Thank you Jeanette for the interview you did on Morning Report when you told them why we need to move to a fossil fuel free future.
    Thank you to all of you awesome people for bringing this crucial issue to the attention of New Zealanders and the world.
    Thank you to everyone who is going to keep on with this fight against dirty fossil fuels.
    Kia kaha.

  2. It’s a bit sad that all the boats protesting oil drilling were powered by oil, bar one, and that needed a tow in the end. Likewise the Green party member a few months ago lost with the yacht heading for Australia – the amount of fuel burnt by the Orions searching for them would have easily exceeded their share of fuel on a commercial hop over the Tasman. I try to stick to bicycle distances and speeds myself, but can’t really censure anyone using oil to get around when there’s really no practical alternative.

    1. Hm, John, do you know what the sails are for on a sailboat? Did it not strike you as wired that all these oil sucking protest boats had masts and sails? Have you ever set foot on a sailboat yourself?

      I arrived in NZ sailing myself on my own “waka” in the 90ties. The small amount of diesel for the occasional safe entry in to a harbour or the navigation around a hazard such as a reef when the winds were not suitable was miniscule compared to what one would have spend crossing the same distance in an airplane.

      Your comment is utter bladderdash, talkback radio nonsense!

  3. John we need to advocate for a rapid transistion to a non fossil fuel powered society. Thank you for not censuring anyone for using oil to bring the issue to the attention of the general public, because to suggest that current use of fossil fuels somehow disqualifies people from speaking out will make that task much harder. We need the electric trams, trolley buses and trains to be there before most people can reduce their dependence on fossil fuels. We need electric minibuses and delivery trucks, so the frail and elderly, people living on hills, parents with new babies etc, have a non fossil fuel option (and the rest of us when its too frosty, wet, windy or dark to cycle safely). We have to change to a low/zero carbon system for everyone.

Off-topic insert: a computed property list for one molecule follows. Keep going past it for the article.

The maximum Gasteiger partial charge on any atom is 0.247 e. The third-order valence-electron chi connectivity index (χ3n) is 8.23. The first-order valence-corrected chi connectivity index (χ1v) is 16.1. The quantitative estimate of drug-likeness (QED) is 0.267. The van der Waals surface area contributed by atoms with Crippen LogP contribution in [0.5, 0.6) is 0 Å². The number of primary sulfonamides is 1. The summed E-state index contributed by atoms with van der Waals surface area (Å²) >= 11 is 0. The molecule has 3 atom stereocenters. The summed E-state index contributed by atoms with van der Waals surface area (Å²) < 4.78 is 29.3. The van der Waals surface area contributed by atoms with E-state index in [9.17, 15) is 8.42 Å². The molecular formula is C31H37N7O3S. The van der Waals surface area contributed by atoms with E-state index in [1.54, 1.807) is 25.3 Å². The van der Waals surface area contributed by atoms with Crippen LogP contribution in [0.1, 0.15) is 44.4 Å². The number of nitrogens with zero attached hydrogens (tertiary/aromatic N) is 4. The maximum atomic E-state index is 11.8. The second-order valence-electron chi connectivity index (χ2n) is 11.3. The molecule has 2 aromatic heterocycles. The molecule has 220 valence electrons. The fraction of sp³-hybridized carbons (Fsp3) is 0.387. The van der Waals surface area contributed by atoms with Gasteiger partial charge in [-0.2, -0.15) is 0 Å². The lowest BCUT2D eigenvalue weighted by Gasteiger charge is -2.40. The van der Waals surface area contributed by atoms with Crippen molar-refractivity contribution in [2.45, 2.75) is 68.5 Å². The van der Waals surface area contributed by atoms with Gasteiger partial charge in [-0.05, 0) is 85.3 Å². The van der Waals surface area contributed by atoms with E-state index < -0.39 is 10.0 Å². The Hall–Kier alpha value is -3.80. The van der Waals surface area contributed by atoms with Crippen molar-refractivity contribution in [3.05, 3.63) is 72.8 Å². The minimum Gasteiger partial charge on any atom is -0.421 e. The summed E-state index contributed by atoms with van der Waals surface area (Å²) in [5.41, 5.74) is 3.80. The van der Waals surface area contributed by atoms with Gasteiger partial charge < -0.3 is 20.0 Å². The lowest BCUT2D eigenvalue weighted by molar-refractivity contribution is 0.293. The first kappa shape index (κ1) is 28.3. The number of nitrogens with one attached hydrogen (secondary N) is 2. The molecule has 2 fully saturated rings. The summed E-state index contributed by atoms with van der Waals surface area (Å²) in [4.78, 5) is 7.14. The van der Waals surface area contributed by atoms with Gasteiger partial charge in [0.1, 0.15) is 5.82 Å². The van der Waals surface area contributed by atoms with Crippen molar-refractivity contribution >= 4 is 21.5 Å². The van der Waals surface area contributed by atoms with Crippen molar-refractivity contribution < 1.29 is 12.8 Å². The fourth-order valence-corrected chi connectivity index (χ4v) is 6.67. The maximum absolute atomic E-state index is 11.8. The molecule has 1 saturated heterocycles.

4. Yeah Thomas, it might pay to read Jeanette’s previous posts. She’s been burning oil like its going out of fashion. I agree with John, total hypocrisy. Very few people are prepared to give up the privileged lifestyle oil has afforded us, even many of it’s loudest critics.

    1. bullshit!

      How about taking the beam out of your own eye – your kind will be the pariahs of the future – the most hated generation of all – how does that feel as a legacy?

    2. Murray, Ok so some of the greenies are hypocrites. Maybe they took a car when they could have cycled.

      Does that make their essential argument wrong? No. So you have no real point other than a big strawman.

      1. Viv K – we’ve actually gone backwards. Forty or fifty years ago you could commute from Waitati by train, and mums could hook their prams on a trolley bus to get up to the hill suburbs. Electricity was ninety percent hydro too, now it’s down to seventy five percent renewable.
        Thomas – all my forbears came here by sail, but all subsequent whanau visits have been oil fueled. I dare say the same would apply in your case. Not many people can afford a few years income for a yacht and half a year to go anywhere.
        These guys
        apparently were saving 10-15% emissions, but haven’t been selling at all well. It’s not easy being green.
        Murray – It’s pretty tough giving up on fossil fuels in a society so completely dependent on them – like slavery, before industrialization and coal helped to get rid of that. – http://hnn.us/article/134463
        I think that fossil fuels will only be ditched when nuclear power takes over as the mainstay source of energy, but it’s probably not a popular view in this country or forum. Whether it can happen fast enough to prevent us totally destabilising the climate is the question. Here’s Geoff Russell of Adelaide putting the boot into solar power –
        Here’s Aaron Franklin with a few ideas on how to get CO2 down.
        And Nathan Currier of the Arctic Methane Emergency Group on why the International Panel on Climate Change and Greenpeace aren’t nearly alarmist enough.